Shanna Alderliesten, who moved to Newcastle from the Netherlands a few years ago, started staying in campsites over long bank holiday weekends for her own grand adventures. “I’m not the kind of person who backpacks with a tiny tent and hikes up mountains,” she laughs. “I’m very much a summer and organised campsite camper.” While Alderliesten isn’t wild camping (yet), being in a space, removed from her daily life, allows her, like Archibald, Hedinsson and Kirkhope to spend time with her own company in a deep and happy solitude. “I love the peace and quiet of it. There’s a difference between having a hotel versus just relying on yourself. I get to unplug and get to reconnect with myself in a different way.”
Terri Finucane, a hiker based in Edinburgh, agrees that adventuring in the wilderness’s greatest appeal is the solitude. “At the risk of sounding awfully cliché, I've learned how to tune into myself,” she says, “In groups I'm far from the dominating character, so when it's just me I get the opportunity to take responsibility for all my decisions. Everybody always goes on about knowing your limits, but for me it's been much more important to accept that my limits are in constant flux. How you deal with a situation when you're alone in the great outdoors isn't the same from one day to the next, and that's okay.”
While female and non-binary hikers are undoubtedly walking Scotland’s trails, the outdoors can still feel male-dominated. “I see women out there but the majority I cross paths with are men and I do feel undermined by them,” says Kirkhope. “I did the Affric Kintail Way from Drumnadrochit to the west coast, and was staying in a hostel where I was the only woman, and the only person my age, in the hostel. All the men congregated and talked about their successes and summits and got their maps out and I was like, ‘Guys, I just walked 25 miles today and wild camped last night!’”
“The old boys network is still very strong,” agrees Hedinsson, “but I also think that’s changing. There is a space being carved out by women. The person who’s done the most Munro rounds in Scotland is a woman, and a woman just beat the record for running the Pennine Way (while breast feeding). Also, women have been doing this for years, they’re just not speaking about it openly because they’re doing it for themselves.”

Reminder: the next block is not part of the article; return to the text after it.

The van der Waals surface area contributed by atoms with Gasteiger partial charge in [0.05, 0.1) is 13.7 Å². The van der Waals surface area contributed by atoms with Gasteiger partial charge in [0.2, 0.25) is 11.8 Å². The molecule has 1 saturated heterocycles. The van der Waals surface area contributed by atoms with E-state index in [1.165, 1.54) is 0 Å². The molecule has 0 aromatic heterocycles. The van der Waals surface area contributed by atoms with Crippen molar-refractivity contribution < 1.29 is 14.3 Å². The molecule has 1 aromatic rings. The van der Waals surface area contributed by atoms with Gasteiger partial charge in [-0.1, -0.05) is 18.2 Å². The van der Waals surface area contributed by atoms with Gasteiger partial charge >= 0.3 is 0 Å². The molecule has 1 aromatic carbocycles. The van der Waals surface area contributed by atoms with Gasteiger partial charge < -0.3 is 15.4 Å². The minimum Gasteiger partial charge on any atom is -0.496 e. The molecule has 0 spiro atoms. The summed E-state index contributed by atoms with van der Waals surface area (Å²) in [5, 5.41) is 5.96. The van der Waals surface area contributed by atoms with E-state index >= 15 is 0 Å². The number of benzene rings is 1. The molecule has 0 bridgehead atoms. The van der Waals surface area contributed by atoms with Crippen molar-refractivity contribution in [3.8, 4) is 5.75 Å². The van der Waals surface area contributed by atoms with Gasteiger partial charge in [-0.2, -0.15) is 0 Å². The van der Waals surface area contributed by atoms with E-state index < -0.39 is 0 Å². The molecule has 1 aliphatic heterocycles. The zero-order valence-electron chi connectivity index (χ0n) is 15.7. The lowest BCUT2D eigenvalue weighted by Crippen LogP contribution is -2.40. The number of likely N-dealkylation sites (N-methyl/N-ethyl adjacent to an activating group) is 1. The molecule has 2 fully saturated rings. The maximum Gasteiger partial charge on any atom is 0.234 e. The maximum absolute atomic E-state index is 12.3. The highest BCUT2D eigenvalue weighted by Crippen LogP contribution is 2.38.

Photo: Pippa Lobban
Recently, more community-based groups have popped up with the aim of making wilderness more accessible. Archibald has expanded the Lone Women project to encourage and give space to women engaging with the outdoors. “The first event we did was a bivvy bag demonstration,” she explains. “I would really like to sleep outside on my own but I don’t really know how to do it, so a woman came and talked everyone through the set up. It’s just about sharing information, and finding opportunities to build confidence in women.”
For a similar reason, Kirkhope started Get Lost Walking Club in Glasgow earlier this year, which aims to help beginners and novices take their first steps. “Hopefully I can champion and show people how to get out there,” she says. “I want it to open doors for people who have never done it before as a safe space for people to be supportive. I think Glasgow’s been lacking in a club that was accessible for young women as well. It’s not gender-specific but the people who have come forward about it have been mostly young women which is amazing.”
When asked for tips for people wanting to begin camping, all the adventurers agree to start small – sleep in your back garden for a few nights and practise pitching your tent – and to find local groups and communities with whom you can build up experience and skills. And most importantly, enjoy it and own it. As Archibald sums up: “A woman on her own in wilderness is still a political thing. Women have a right to be in public spaces and move through public spaces without barriers.”